In another twist, Reg in his early 1970’s manuscript, describes how Breydon with his vessel HMAS Silver Cloud, and others of the Hollywood Fleet, spent ten days dragging a chain between two vessels across the bed of Taylor Bay.  In those ten days Reg and Seamist were not allowed to participate or point to the location where he believed the second submarine would lie.  Nothing was found, but on the eleventh and last day of the search, Reg with Seamist was allowed to join the search and in proceeding between Chowder Head and Bradleys Head across the entrance to Taylors Bay, the two vessels came to a ‘grinding halt’ as the chain caught an object on the sea bed.  The object registered as metallic on the galvanometer attached to the chain.  Reg recounts he was ordered to drop his end of the chain.  It was pulled into Silver Cloud and both vessels advanced fifty metres whereupon the chain was re-strung between the vessels and the search continued.


According to Reg’s account, there was no attempt to raise the object and according to him, the site was subsequently marked on charts held by the anti-submarine training school at Rushcutters Bay and used for diving exercises.  Reg was adamant, that if Townley’s sub was the one raised from Taylor’s Bay, his was the one caught in the chains and never raised.  Again, unbeknown to Reg, it is possible the chains had snagged the 1889 wreck of the SS Centennial, or the 1910 wreck of the SS Currajong, both of which lie on the seabed in the vicinity of Taylors Bay. (187)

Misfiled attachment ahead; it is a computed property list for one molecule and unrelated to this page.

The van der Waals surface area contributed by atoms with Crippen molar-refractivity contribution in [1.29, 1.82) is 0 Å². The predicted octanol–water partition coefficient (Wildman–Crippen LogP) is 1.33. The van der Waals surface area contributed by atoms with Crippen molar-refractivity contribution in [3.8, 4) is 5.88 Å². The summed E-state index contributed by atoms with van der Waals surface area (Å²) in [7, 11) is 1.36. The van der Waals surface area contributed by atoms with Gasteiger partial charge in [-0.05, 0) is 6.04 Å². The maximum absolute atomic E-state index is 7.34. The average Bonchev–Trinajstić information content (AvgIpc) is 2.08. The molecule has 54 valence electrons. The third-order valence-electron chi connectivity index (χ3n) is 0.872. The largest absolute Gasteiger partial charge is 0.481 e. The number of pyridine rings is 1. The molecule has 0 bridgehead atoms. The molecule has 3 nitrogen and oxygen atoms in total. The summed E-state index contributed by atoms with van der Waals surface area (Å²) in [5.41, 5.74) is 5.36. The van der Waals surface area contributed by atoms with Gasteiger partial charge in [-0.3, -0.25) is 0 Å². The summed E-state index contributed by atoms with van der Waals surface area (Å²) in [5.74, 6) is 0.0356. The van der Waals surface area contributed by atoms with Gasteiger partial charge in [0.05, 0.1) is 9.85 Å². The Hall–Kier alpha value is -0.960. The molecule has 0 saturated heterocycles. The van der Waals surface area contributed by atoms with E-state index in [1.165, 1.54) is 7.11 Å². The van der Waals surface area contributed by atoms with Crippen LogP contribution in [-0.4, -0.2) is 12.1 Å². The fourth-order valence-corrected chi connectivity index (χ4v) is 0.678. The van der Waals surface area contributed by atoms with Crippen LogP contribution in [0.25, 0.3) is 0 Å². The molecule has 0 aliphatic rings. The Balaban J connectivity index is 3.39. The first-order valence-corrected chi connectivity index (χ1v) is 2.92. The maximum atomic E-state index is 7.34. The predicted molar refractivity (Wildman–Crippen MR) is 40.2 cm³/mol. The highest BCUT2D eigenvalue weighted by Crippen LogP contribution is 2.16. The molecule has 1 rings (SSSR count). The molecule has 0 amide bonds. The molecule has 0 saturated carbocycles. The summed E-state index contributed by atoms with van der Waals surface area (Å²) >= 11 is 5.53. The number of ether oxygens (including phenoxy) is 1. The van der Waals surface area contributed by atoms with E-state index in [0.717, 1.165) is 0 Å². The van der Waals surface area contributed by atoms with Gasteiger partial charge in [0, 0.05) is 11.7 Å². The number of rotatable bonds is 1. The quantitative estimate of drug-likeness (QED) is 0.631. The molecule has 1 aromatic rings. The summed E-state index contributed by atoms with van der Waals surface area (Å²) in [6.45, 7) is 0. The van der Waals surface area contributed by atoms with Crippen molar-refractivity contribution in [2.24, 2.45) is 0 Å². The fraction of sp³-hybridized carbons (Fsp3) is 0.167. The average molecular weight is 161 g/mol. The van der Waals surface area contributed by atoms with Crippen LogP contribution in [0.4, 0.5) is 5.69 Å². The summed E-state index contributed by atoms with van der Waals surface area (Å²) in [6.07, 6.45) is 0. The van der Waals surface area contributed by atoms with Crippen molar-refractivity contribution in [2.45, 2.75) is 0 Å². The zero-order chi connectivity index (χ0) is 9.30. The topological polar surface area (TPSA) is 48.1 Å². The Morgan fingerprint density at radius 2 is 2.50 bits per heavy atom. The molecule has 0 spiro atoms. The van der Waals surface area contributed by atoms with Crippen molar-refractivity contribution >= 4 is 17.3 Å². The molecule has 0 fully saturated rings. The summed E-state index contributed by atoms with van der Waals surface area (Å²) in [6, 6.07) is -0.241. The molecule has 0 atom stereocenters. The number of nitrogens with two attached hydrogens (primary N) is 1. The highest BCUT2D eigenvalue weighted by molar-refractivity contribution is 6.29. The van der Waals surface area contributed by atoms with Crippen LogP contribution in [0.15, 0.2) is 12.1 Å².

Reg’s confusion was understandable - no one seemed interested in finding ‘his’ submarine.


Reg Andrew and his crew believed they had sighted a submarine, attacked it and had sunk it.  In his interview, he was adamant that Steady Hour and Townley ‘had nothing whatever to do with it.  The submarine that he [Townley] got the main credit for was sunk and was well and truly home and hosed before he [Townley] came on the scene and it was at least an hour and a half after I attacked with Seamist that he [Townley] dropped his charges’.


It is a significant loss that the reports of the action, written by Andrew, Townley and Eyres, are missing from the national record of the Battle.  It is a significant loss that there are no transcripts of evidence from the commanders that would have been available, had there been the required Board of Inquiry.  But today we have the interviews with Reg Andrew and his written statements.  In the absence of any evidence to the contrary, and there is none, they should be believed.


Within weeks of the attack, Muirhead-Gould knew there had only been three submarines and the third submarine, (M24) had escaped the harbour at 1.58 am, (188) approx. three hours before Reg attacked M21. With M14 destroyed at the boom net, the only submarine remaining in the harbour at 5.00 am was M21, caught by Reg in Taylors Bay.  Having been attacked, there was every reason for M21 to escape the confines of Taylors Bay into the larger harbour.  But it didn’t – it remained in Taylors Bay because Reg had irreparably damaged or destroyed it!


Lying on the bottom, destroyed by Reg, it is most improbable M21 surfaced and was sighted by Townley.  And there was no other submarine that could have been sighted.  But, for whatever reason, Breydon informed Gill, a second submarine was ‘sighted’ by Townley and Eyres to be ‘under way and surfacing’.


Based on the information that was available, there should never have been any doubt there was only one submarine in Taylors Bay that night.


On 21 June 1942, just three weeks after the Battle, the loop experts determined one of the four crossings was ‘outward bound’. (189)  Two days later, a news broadcast from Tokyo regarding the raid on Sydney announced the ‘three Japanese submarines which participated in this raid have not yet returned’. (190)  The following day, Muirhead-Gould advised the Naval Board that one of the loop crossings ‘may be in the opposite direction to other three’.  With M14 destroyed in the net and with another having left the harbour, there could only have been one in Taylors Bay.  In his advice, he only spoke of one in Taylors Bay, which he said was ‘probably attacked’ by Seamist at 5.00 am ‘and relocated and finally sunk’ by Steady Hour, Yarroma and Seamist at 7.00 am.